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The Garden Left Behind ★★



Director: Flavio Alves

Cast: Carlie Guevara, Miriam Cruz, Alex Kruz

Released: 23rd of July (Digitally)

Flavio Alves’s feature debut is dedicated to all transgender people whose lives were lost at the hand of brutality and animosity. This year, 30 transgender or gender non-conforming people have already been murdered in a hate crime in the US. And raising awareness about this dreadful issue is imperative.

Such a film should explore the bigotry-driven violence’s causes and effects to educate laypeople and… potential perpetrators. But The Garden Left Behind bets too much on maudlin, thrown-in-there comments about hate and love. Characters sermonising about how they love their families or how much they despise assailants hardly manifests the contribution required. Luckily, the film doesn’t go all-in on that.

Living with her abuela (Miriam Cruz), Tina (Carlie Guevara) struggles with her financially unfulfilling taxi-driving job and her “partner” (Alex Kruz), who’s too embarrassed to appear in public with her. The abuela calls her by the name she was given at birth—Antonio—and Tina never corrects her. Despite its controversial nature, given that some deem repeated misgendering a hate crime, this detail displays one’s relationship with a generation that might not understand who you are, but still cares for you, deeply. The abuela doesn’t speak English—signifying that she and Tina don’t “speak the same language”—but their bond spotlights the human decency and respect that are superior to value differences.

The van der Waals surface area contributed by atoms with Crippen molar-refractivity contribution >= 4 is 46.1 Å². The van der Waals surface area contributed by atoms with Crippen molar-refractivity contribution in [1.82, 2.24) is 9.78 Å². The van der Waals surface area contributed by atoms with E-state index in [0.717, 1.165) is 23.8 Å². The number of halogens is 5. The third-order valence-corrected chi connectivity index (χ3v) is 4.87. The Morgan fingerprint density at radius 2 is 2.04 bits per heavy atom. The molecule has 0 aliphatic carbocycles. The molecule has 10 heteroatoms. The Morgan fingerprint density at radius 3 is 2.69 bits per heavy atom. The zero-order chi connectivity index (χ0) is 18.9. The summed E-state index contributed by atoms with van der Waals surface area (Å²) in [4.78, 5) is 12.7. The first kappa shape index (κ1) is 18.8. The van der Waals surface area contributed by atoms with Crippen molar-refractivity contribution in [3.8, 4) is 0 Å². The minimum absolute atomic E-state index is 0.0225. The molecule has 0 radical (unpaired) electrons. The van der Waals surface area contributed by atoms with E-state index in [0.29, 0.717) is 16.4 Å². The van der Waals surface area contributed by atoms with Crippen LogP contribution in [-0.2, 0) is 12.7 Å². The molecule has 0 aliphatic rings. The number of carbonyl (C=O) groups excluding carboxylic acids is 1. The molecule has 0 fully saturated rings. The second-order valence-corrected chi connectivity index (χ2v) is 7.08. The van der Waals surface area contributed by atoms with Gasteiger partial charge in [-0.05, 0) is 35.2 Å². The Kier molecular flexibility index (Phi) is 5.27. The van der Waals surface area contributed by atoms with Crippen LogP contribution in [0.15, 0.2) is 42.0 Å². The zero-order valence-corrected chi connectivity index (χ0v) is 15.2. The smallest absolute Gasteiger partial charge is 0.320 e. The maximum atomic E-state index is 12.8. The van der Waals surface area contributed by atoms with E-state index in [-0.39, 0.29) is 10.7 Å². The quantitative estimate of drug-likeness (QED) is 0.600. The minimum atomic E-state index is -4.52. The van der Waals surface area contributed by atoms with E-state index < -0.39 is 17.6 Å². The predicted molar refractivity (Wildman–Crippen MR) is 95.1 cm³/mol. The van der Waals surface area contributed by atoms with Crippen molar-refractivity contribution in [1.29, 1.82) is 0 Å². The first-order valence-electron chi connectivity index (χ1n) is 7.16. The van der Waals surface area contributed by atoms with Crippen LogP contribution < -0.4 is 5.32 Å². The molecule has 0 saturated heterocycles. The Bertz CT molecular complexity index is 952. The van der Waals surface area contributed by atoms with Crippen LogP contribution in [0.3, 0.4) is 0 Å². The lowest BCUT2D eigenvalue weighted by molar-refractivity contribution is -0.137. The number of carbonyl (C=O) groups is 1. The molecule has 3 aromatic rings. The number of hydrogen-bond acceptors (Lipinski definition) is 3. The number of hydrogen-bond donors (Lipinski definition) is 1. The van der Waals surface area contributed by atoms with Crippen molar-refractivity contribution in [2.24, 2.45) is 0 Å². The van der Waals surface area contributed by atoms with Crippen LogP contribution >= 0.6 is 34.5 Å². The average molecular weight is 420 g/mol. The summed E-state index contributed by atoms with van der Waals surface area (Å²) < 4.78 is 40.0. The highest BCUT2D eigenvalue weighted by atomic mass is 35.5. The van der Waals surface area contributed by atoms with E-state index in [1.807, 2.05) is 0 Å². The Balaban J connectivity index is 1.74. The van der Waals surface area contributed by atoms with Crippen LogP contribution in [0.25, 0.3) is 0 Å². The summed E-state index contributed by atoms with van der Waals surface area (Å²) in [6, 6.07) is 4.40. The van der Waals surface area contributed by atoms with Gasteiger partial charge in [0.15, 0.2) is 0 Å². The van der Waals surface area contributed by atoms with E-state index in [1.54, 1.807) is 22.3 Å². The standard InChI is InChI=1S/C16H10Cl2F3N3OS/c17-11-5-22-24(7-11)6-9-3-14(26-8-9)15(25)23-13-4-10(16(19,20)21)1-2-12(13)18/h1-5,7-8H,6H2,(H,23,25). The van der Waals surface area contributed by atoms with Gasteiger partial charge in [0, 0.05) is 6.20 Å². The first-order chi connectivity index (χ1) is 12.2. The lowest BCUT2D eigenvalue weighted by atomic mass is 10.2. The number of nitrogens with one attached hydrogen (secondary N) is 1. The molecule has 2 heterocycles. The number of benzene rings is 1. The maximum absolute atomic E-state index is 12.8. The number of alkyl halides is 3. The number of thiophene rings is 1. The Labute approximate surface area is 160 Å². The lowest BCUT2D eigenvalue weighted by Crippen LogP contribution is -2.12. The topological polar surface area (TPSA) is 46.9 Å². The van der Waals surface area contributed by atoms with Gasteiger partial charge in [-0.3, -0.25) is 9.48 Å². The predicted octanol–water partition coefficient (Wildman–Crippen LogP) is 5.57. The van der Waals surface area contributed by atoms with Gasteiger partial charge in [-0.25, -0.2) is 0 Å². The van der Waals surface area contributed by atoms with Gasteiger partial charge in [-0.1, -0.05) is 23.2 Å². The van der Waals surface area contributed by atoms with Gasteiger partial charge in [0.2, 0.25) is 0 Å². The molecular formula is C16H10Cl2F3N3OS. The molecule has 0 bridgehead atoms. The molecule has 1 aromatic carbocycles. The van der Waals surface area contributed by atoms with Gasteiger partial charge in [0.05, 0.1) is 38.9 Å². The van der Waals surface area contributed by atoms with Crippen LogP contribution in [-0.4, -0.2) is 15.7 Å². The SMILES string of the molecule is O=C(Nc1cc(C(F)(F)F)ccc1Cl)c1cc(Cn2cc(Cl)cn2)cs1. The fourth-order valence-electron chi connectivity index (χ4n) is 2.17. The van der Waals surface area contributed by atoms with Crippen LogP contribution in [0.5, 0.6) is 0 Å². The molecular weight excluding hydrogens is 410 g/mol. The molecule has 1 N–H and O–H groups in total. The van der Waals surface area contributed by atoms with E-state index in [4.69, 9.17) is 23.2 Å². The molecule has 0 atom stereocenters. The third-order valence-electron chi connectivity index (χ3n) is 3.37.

Co-writers Alves and Rotondo employ Tina’s relationship, in spite of her partner’s despicable nature, to de-censor sexual intercourses involving transgender people as he and Tina feature in two softcore scenes hinting at the offscreen action’s hardcore essence.

Sadly, Alves fails to stage several scenes realistically. Bars, restaurants, and streets look conspicuously empty, the camera moves unwieldily, and actors say their lines as if they’re reading the dialogue for the first time.

There’s also an ineffectual subplot involving a character with internalised transphobia attempting to epitomise society’s discriminatory essence. Severely disentangled from Tina’s plotline, this character’s actions never materialise into anything that feels authentic. But, unfortunately, real-life transphobic attitudes do.  

With its syrupy approach and rare precision, The Garden Left Behind takes on too much sweetness against the backdrop of the ghastly hate crimes.

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